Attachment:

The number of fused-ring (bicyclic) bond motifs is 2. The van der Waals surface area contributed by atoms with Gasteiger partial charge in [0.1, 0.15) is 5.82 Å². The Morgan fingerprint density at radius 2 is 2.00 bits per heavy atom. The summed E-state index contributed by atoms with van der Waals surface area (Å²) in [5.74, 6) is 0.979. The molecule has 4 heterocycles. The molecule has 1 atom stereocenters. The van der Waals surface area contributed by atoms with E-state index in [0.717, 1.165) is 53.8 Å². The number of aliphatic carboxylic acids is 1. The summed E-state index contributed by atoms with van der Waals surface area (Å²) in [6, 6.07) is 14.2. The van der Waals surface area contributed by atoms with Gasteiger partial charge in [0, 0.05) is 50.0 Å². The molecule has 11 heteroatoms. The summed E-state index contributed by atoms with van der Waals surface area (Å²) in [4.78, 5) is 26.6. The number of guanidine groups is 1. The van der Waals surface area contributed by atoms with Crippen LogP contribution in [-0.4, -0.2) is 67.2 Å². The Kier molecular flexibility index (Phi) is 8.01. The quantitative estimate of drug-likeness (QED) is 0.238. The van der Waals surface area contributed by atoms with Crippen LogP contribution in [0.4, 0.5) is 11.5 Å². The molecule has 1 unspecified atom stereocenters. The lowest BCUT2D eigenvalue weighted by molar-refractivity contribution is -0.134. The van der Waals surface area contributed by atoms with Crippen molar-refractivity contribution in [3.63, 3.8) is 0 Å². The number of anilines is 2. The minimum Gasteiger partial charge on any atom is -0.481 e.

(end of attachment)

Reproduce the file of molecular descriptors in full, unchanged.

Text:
The number of fused-ring (bicyclic) bond motifs is 2. The van der Waals surface area contributed by atoms with Gasteiger partial charge in [0.1, 0.15) is 5.82 Å². The Morgan fingerprint density at radius 2 is 2.00 bits per heavy atom. The summed E-state index contributed by atoms with van der Waals surface area (Å²) in [5.74, 6) is 0.979. The molecule has 4 heterocycles. The molecule has 1 atom stereocenters. The van der Waals surface area contributed by atoms with E-state index in [0.717, 1.165) is 53.8 Å². The number of aliphatic carboxylic acids is 1. The summed E-state index contributed by atoms with van der Waals surface area (Å²) in [6, 6.07) is 14.2. The van der Waals surface area contributed by atoms with Gasteiger partial charge in [0, 0.05) is 50.0 Å². The molecule has 11 heteroatoms. The summed E-state index contributed by atoms with van der Waals surface area (Å²) in [4.78, 5) is 26.6. The number of guanidine groups is 1. The van der Waals surface area contributed by atoms with Crippen LogP contribution in [-0.4, -0.2) is 67.2 Å². The Kier molecular flexibility index (Phi) is 8.01. The quantitative estimate of drug-likeness (QED) is 0.238. The van der Waals surface area contributed by atoms with Crippen LogP contribution in [0.4, 0.5) is 11.5 Å². The molecule has 1 unspecified atom stereocenters. The lowest BCUT2D eigenvalue weighted by molar-refractivity contribution is -0.134. The van der Waals surface area contributed by atoms with Crippen molar-refractivity contribution in [3.63, 3.8) is 0 Å². The number of anilines is 2. The minimum Gasteiger partial charge on any atom is -0.481 e.